Intellect and morality operate on different tracks. Intellect has to do with knowledge. Morality has to do with motive and behavior.
Marijuana is widely regarded as a "gateway" drug, which leads some users to experiment with more serious drugs. In a similar way, every time we sin against God's commands, we commit a "gateway" sin. That is to say, our sin often leads us to engage in other types of sinful behavior.
Christianity hinges on the resurrection of Christ. If it didn't happen, there is no forgiveness or eternal salvation for anyone. But if it didn't happen, surely the critics of Christ would have easily been able to produce His dead body. After all, they had plenty of time to do it, and all the clout to get the job done. And yet they came up empty.
What if everyone in the world was a follower of Jesus Christ? And not just in name, but in reality. Imagine if everyone knew the love of the Savior and then shared that love with those around them. What would this world look like?
This is gut check time for liberals. And it's due to more than just the tidal wave of the midterm elections. Things have been getting dicey for some time as more and more chinks in the armor of liberalism become exposed.
So if God really wants everyone in heaven forever, why does the Bible teach that many people won't end up there? (see Matthew 7:13,14 and Daniel 12:2) That is hard to comprehend, especially when Scripture clearly states,"God wants all men to be saved and to come to a knowledge of the truth." (1 Timothy 2:4) So does He or doesn't He?
So you say you refuse to believe in a God who allows so much suffering in the world. OK. You have obviously given this matter some thought. But have you considered it rationally?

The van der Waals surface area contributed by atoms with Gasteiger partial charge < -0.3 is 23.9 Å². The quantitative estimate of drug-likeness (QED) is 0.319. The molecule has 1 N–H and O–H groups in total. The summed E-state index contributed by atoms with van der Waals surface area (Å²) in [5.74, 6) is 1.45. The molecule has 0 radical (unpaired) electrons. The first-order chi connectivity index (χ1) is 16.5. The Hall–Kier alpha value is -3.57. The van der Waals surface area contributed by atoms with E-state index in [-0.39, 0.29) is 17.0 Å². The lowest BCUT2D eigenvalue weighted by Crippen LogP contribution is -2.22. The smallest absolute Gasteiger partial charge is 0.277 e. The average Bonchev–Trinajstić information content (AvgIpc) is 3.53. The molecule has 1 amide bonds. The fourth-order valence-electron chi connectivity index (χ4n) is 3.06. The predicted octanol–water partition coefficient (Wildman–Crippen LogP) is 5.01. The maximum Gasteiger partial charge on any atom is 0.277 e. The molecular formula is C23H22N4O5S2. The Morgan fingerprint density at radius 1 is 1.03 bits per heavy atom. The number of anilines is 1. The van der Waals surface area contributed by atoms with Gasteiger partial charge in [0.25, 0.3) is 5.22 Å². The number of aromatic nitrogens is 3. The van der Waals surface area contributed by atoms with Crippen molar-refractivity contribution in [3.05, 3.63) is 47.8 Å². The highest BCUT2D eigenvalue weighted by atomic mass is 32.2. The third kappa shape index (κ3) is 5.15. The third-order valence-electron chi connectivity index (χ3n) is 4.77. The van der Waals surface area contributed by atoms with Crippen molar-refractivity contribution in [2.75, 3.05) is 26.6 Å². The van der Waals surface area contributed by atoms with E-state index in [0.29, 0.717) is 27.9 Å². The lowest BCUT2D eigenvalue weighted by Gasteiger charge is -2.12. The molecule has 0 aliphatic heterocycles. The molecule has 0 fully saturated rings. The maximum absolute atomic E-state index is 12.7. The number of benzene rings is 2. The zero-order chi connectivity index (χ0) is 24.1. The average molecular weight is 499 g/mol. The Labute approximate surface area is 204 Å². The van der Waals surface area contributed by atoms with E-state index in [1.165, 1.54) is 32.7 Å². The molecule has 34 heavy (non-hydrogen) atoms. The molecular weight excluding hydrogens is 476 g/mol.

If you listen to people who have transitioned out of homosexuality, you discover a common thread. They took deliberate steps and experienced various degrees of success during their transition. But they eventually made it. They have come out.
"Should we have one central congregation with many locations and video teaching for all? Or multiple congregations in many locations with live teaching for all?" Seattle-based Mars Hill Church has chosen to go with the latter. Mars Hill decided to dissolve in order to multiply. And here are some things that will get multiplied through their decision:
Nik Wallenda amazed the world Sunday night as he walked on a tightrope between Chicago skyscrapers. One of his two trips across was even completed while wearing a blindfold. No safety net. No harness. But plenty of confidence, and certainly a ton of skill.
It's not natural to know God as your friend. It just isn't. That is, until you enter a supernatural relationship with your Creator. Only then does it feel "natural" to talk to God as a friend.
People generally don't expect to have someone in their family start down a new spiritual path. And so it's only natural for Jews to become fearful when a loved one becomes a follower of Yeshua (Jesus Christ).
Some churches teach that a believer can lose his salvation, while other churches teach that such a thing is impossible. So who is correct?
In an article I wrote last week entitled, "Three Chairs at the Gate of Heaven," I laid out how a person can be assured of entering heaven when he dies. I encourage you to read it and see if you think it's what the pope believes. The Gospel message is the foundation of the Christian faith. And it's a message which all people, including Catholics, need to hear.